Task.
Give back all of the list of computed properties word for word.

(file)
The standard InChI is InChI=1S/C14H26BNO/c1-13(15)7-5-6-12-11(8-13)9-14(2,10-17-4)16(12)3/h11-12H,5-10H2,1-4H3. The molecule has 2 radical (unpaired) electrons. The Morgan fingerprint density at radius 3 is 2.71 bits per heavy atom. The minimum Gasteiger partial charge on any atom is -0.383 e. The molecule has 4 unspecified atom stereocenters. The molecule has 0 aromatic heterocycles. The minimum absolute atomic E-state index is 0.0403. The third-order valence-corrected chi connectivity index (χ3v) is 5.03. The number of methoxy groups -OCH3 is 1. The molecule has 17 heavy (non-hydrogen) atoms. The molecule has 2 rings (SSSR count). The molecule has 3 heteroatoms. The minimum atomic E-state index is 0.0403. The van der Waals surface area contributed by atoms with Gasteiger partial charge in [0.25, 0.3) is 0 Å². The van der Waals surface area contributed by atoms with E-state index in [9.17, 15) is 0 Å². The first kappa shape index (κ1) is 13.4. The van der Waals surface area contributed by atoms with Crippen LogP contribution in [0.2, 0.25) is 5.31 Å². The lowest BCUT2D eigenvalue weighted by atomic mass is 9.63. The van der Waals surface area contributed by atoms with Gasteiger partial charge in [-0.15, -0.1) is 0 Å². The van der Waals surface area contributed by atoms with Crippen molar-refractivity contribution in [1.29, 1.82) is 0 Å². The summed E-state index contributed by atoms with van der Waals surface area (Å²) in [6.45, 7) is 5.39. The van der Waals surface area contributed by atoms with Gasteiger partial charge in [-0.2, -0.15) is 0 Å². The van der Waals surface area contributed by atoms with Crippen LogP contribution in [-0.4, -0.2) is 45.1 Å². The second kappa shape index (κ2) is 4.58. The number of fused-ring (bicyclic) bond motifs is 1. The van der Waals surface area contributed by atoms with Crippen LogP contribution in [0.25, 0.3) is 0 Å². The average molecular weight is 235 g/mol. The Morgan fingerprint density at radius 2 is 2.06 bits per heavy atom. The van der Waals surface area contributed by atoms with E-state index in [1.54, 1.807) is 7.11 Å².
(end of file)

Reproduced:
The standard InChI is InChI=1S/C14H26BNO/c1-13(15)7-5-6-12-11(8-13)9-14(2,10-17-4)16(12)3/h11-12H,5-10H2,1-4H3. The molecule has 2 radical (unpaired) electrons. The Morgan fingerprint density at radius 3 is 2.71 bits per heavy atom. The minimum Gasteiger partial charge on any atom is -0.383 e. The molecule has 4 unspecified atom stereocenters. The molecule has 0 aromatic heterocycles. The minimum absolute atomic E-state index is 0.0403. The third-order valence-corrected chi connectivity index (χ3v) is 5.03. The number of methoxy groups -OCH3 is 1. The molecule has 17 heavy (non-hydrogen) atoms. The molecule has 2 rings (SSSR count). The molecule has 3 heteroatoms. The minimum atomic E-state index is 0.0403. The van der Waals surface area contributed by atoms with Gasteiger partial charge in [0.25, 0.3) is 0 Å². The van der Waals surface area contributed by atoms with E-state index in [9.17, 15) is 0 Å². The first kappa shape index (κ1) is 13.4. The van der Waals surface area contributed by atoms with Crippen LogP contribution in [0.2, 0.25) is 5.31 Å². The lowest BCUT2D eigenvalue weighted by atomic mass is 9.63. The van der Waals surface area contributed by atoms with Gasteiger partial charge in [-0.15, -0.1) is 0 Å². The van der Waals surface area contributed by atoms with Crippen molar-refractivity contribution in [1.29, 1.82) is 0 Å². The summed E-state index contributed by atoms with van der Waals surface area (Å²) in [6.45, 7) is 5.39. The van der Waals surface area contributed by atoms with Gasteiger partial charge in [-0.2, -0.15) is 0 Å². The van der Waals surface area contributed by atoms with Crippen LogP contribution in [-0.4, -0.2) is 45.1 Å². The second kappa shape index (κ2) is 4.58. The number of fused-ring (bicyclic) bond motifs is 1. The van der Waals surface area contributed by atoms with Crippen LogP contribution in [0.25, 0.3) is 0 Å². The average molecular weight is 235 g/mol. The Morgan fingerprint density at radius 2 is 2.06 bits per heavy atom. The van der Waals surface area contributed by atoms with E-state index in [1.54, 1.807) is 7.11 Å².